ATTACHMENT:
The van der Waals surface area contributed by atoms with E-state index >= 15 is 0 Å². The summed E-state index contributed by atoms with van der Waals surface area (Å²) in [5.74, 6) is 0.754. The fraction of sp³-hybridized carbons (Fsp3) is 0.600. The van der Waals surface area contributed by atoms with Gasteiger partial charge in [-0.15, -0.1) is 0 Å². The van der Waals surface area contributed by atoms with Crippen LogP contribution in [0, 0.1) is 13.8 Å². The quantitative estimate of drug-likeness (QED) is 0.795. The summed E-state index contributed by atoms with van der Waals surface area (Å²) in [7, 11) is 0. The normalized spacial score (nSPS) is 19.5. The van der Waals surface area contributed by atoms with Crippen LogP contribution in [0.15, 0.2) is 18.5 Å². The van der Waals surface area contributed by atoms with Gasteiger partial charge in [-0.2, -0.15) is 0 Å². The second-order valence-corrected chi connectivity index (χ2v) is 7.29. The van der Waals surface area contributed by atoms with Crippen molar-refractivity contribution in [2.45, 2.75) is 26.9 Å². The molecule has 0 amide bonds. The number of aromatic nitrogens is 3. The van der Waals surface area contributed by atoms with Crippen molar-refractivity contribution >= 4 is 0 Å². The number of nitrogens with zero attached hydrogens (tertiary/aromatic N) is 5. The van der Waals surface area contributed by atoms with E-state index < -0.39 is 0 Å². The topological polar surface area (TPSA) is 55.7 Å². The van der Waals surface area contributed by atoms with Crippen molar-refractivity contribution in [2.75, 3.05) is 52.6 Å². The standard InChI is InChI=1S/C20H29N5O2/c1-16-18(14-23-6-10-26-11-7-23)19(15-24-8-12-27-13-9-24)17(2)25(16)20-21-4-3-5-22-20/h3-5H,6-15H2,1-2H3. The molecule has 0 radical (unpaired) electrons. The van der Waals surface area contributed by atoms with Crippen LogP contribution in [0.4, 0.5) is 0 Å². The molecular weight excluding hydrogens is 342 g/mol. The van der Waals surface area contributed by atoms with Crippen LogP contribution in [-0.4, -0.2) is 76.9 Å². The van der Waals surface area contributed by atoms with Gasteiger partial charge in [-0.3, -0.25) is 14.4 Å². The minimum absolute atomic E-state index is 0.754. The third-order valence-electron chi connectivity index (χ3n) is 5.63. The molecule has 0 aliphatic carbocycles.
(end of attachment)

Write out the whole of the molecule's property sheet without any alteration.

The van der Waals surface area contributed by atoms with E-state index >= 15 is 0 Å². The summed E-state index contributed by atoms with van der Waals surface area (Å²) in [5.74, 6) is 0.754. The fraction of sp³-hybridized carbons (Fsp3) is 0.600. The van der Waals surface area contributed by atoms with Gasteiger partial charge in [-0.15, -0.1) is 0 Å². The van der Waals surface area contributed by atoms with Crippen LogP contribution in [0, 0.1) is 13.8 Å². The quantitative estimate of drug-likeness (QED) is 0.795. The summed E-state index contributed by atoms with van der Waals surface area (Å²) in [7, 11) is 0. The normalized spacial score (nSPS) is 19.5. The van der Waals surface area contributed by atoms with Crippen LogP contribution in [0.15, 0.2) is 18.5 Å². The van der Waals surface area contributed by atoms with Gasteiger partial charge in [-0.2, -0.15) is 0 Å². The second-order valence-corrected chi connectivity index (χ2v) is 7.29. The van der Waals surface area contributed by atoms with Crippen molar-refractivity contribution in [2.45, 2.75) is 26.9 Å². The molecule has 0 amide bonds. The number of aromatic nitrogens is 3. The van der Waals surface area contributed by atoms with Crippen molar-refractivity contribution >= 4 is 0 Å². The number of nitrogens with zero attached hydrogens (tertiary/aromatic N) is 5. The van der Waals surface area contributed by atoms with E-state index < -0.39 is 0 Å². The topological polar surface area (TPSA) is 55.7 Å². The van der Waals surface area contributed by atoms with Crippen molar-refractivity contribution in [2.75, 3.05) is 52.6 Å². The standard InChI is InChI=1S/C20H29N5O2/c1-16-18(14-23-6-10-26-11-7-23)19(15-24-8-12-27-13-9-24)17(2)25(16)20-21-4-3-5-22-20/h3-5H,6-15H2,1-2H3. The molecule has 0 radical (unpaired) electrons. The van der Waals surface area contributed by atoms with Crippen LogP contribution in [0.4, 0.5) is 0 Å². The molecular weight excluding hydrogens is 342 g/mol. The van der Waals surface area contributed by atoms with Crippen LogP contribution in [-0.4, -0.2) is 76.9 Å². The van der Waals surface area contributed by atoms with Gasteiger partial charge in [-0.3, -0.25) is 14.4 Å². The minimum absolute atomic E-state index is 0.754. The third-order valence-electron chi connectivity index (χ3n) is 5.63. The molecule has 0 aliphatic carbocycles.